Q: I have recently optioned the autobiography of a person that I’d like to use as the subject for a feature film. In the last quarter of the book, a historical figure whom my subject served with in the military is featured in a number of scenes. Do I have to get clearance from the person’s estate before using them in the script? I assume the author got permission to use her story in his book, but does this permission extend to a film?
A: Judging by your question, I think I can assume that your historical figure is truly historic (i.e., he or she is history). Either that or you are pondering getting clearance from someone’s large house. I’ll assume the former. The fact that your person of interest is an historic figure and is no longer with us makes your question much easier to answer.
Whenever you’re depicting real people in a film, there are three main things you need to worry about: defamation, right of publicity and right of privacy. Because of the facts in your situation, you may be able to imitate Alfred E. Neuman and sit back, smile and ask “What, Me Worry?”
With respect to defamation, the historical figure’s family’s loss is your gain (sorry about that, historical figure’s family). As a rule, you cannot defame the dead. Under the law, the right to not be defamed is a personal right — only the person in question can sue for defamation. Therefore, a family member cannot bring a claim against you. I’m assuming you’re going to try to recreate reality the best you can but even if you decide to portray the person as a raving lunatic, that person can’t sue you for defamation because that person can’t do much of anything considering their physical state.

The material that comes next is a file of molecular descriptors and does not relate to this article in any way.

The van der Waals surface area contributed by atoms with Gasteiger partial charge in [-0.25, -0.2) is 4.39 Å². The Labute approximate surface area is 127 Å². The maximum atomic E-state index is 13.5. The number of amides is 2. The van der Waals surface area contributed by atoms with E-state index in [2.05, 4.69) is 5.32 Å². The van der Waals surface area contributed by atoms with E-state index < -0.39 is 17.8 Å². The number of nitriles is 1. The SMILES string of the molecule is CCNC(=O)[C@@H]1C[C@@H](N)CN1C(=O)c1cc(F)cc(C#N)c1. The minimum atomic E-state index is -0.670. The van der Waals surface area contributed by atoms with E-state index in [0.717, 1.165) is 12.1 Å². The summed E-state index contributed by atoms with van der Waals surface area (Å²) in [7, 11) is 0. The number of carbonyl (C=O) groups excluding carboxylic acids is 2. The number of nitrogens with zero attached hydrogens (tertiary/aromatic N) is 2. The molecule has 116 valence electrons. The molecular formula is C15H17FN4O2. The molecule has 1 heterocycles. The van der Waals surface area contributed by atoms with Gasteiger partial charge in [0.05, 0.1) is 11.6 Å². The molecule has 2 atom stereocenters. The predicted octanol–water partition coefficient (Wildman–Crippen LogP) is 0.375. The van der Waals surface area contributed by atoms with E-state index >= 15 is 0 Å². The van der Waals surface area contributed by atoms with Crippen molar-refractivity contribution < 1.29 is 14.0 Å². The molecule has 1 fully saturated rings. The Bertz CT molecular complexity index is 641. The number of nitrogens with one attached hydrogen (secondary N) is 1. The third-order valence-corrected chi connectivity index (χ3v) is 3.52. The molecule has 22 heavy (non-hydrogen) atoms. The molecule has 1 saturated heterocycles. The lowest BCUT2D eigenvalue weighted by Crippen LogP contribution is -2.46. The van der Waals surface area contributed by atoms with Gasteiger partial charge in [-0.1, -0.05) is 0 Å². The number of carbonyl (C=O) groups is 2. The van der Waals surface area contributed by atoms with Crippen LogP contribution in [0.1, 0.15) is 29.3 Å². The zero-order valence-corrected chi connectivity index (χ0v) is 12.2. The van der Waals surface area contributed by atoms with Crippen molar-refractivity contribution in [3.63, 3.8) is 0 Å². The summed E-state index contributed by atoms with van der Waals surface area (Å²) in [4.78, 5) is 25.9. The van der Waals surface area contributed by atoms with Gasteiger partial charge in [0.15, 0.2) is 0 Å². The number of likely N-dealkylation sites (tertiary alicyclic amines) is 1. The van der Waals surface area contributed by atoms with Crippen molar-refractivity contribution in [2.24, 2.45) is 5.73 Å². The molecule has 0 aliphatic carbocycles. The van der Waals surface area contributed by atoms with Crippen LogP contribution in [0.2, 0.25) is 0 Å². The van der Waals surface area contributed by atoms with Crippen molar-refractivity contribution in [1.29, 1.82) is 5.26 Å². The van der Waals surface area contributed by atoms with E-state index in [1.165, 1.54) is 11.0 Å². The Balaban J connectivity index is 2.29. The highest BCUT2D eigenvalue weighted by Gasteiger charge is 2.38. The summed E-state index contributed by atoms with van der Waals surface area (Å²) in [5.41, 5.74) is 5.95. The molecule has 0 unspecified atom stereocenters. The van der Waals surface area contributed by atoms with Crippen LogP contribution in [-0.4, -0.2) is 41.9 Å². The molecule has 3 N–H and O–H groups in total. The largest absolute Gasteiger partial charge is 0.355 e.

When it comes to right of publicity, it doesn’t matter that your historic figure is deceased because family members do have a continuing right to prevent others from using their dead loved one’s name and likeness for commercial purposes (which triggers a right of publicity). Additionally, this right applies to both public and private figures. Therefore, this could be a concern. The good news, however, is that use of a person’s name and likeness in a film has been held not to be the type of use that violates a right of publicity. Although your film will hopefully make money, courts have held that they are more akin to art than a commercial product. Please note, however, that if your movie is the next summer’s blockbuster, you cannot include depictions of this real person on any merchandising, commercial tie-ins or the like, because that may be considered a violation of that person’s right of publicity that can be actionable by the person’s family. In other words, I don’t want to see a McDonald’s Happy Meal action figure depicting your historical figure (actually, as a consumer, I’d love to see it — but as your legal conscience, I don’t).
That leaves rights of privacy. This is a fairly complex area of law. Luckily, and without even getting into whether or not the historical figure’s family could have a claim against you on such grounds, by your use of the term “historical figure,” I’m assuming he or she was a public figure. A public figure has significant hurdles to jump over in order to have a valid claim of an invasion of their right of privacy. Due to the fact that it sounds like you’re depicting something that could be in the public interest, without knowing all the facts, I would think your first amendment right should keep you safe.
From the answer above, you can see that it likely doesn’t matter whether the author of the autobiography acquired the film rights to this historical figure’s life. Most likely the author did not and did not need to for the reasons referenced above.
This blog was originally published as part of Legal Ease, Film Independent’s weekly column on legal matters pertaining to the entertainment industry. To see other LEGAL EASE columns please click here.